Bittersweet Beginnings

Written for Hope Magazine.

By: Jessica Brooke Chapman

“An ordinary sight to some, I glanced at the bus and the children, and then quickly glanced away.  I tried not to think about the day that was looming over us.”

*     *     *     *

In the car headed to get coffee one early morning, my husband spotted a school bus that had just picked up a load of children from their bus stop.  An ordinary sight to some, I glanced at the bus and the children, and then quickly glanced away.  I tried not to think about the day that was looming over us.  If I didn’t think about it, I didn’t have to deal with the emotions.    

My husband, unaware of my avoidance very excitedly said; “Camden will be getting on a bus like that really soon to head to Kindergarten!” 

Immediately, my heart sank and I burst into tears. 

My makeup ran down my face, it was an ugly-cry and I couldn’t stop it.  My husband slowly twisted his head, and looked at me with wide-eyes and an open mouth, as if I were some sort of alien.  He knew better than to laugh or say anything.  All of the emotion that I had saved up came out with one silly mention of a school bus: “HeisNOTridingthebus,” I said in-between huge snot-filled sobs.  “Iwilldrivehimeveryday.” (sob, sob, sob)  “Andwalkhimtohisclass.” “Ican’tbelieveheisgoingtoKindergarten.” (sob, sob, sob).   

I’m a teacher, so you’d think that I would be a little more prepared for this.  But I wasn’t.  It was not the start of just any school year, it was a bittersweet school year: my firstborn was starting Kindergarten. 

I attended Kindergarten orientation in early May, received the packet of information, and swiftly filed it at the bottom of a stack of “probably not going to get to” paperwork.  It’s not that I was not going to eventually fill it out, but I couldn’t bear the thought of rushing to sign him up for Kindergarten.  I’ll wait, I thought.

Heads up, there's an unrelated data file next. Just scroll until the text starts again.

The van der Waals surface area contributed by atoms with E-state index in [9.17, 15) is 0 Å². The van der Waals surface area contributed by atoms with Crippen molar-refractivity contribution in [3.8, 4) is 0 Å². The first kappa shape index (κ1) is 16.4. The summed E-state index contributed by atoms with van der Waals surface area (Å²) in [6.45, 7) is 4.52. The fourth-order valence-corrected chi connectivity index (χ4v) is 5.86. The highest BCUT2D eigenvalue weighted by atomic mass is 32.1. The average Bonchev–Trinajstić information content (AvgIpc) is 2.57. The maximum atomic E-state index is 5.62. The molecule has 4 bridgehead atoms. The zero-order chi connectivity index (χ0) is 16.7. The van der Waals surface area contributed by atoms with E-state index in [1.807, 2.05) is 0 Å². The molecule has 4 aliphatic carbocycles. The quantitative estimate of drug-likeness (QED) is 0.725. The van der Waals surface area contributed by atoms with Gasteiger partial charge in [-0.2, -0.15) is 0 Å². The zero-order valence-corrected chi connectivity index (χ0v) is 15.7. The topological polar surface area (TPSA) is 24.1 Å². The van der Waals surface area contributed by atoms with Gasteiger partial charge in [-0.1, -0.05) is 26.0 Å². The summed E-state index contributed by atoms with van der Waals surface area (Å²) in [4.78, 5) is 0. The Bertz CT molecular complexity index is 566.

May, June and part of July flew by.  It was getting closer and I had to take care of business.  My little boy was growing up before my very eyes and there was nothing I could do to slow it down.  Toward the end of July, I gave in, went down to the school and officially signed him up for public school. 

That night, I laid down with him to say our prayers, and we chatted about Kindergarten.  I asked him if he had any fears, or any questions that I could answer.  I shared with him that I was there for him no matter what and that I didn’t want him to be scared about going to ‘big school’.  He didn’t really say much about it, he seemed sleepy and uninterested.  I reminded myself to talk to him about it the next day.

I stayed in his bed a little longer that night, combing his coarse hair between my fingers, trying to memorize his perfect face.  I prayed over him, thanking God for this beautiful blessing and asking God to watch over him this school year. 

When I thought he was asleep, I quietly tried to slip out of his bed.

“Mom,” he said through a yawn.  “Don’t worry about me going to Kindergarten.  I’m a big boy now.”

I went to my room.  Closed the door. 

And cried.  

 

Jessica Brooke Chapman is a devoted Christ follower.  She attends Celebration Baptist Church in Tallahassee, Florida.  She is a wife, and a working mom of two.  Jessica teaches English at Griffin Middle School.  In her free time she enjoys reading, writing, building Lego creations with her son, getting pedicures with her three year old daughter, or working on her husband’s philanthropic website: TheGoodInSports.com. 

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One Response to Bittersweet Beginnings

  1. Carolyn says:

    Omg Jessica, that made me cry, Don’t worry it’s it’s hard to let go of them I’ll tell you because the same happened to me with my oldest daughter and when it came down to the second child I felt the same way but it was so much easier to deal with. As Parents we don;t want to let go of our children but remember God will never put anything in your path that you can’t deal with. So just enjoy every minute of it and encourage him that school is a good thing and that you will always be there no matter how good or bad he does in school.

    My Regards,
    Carolyn

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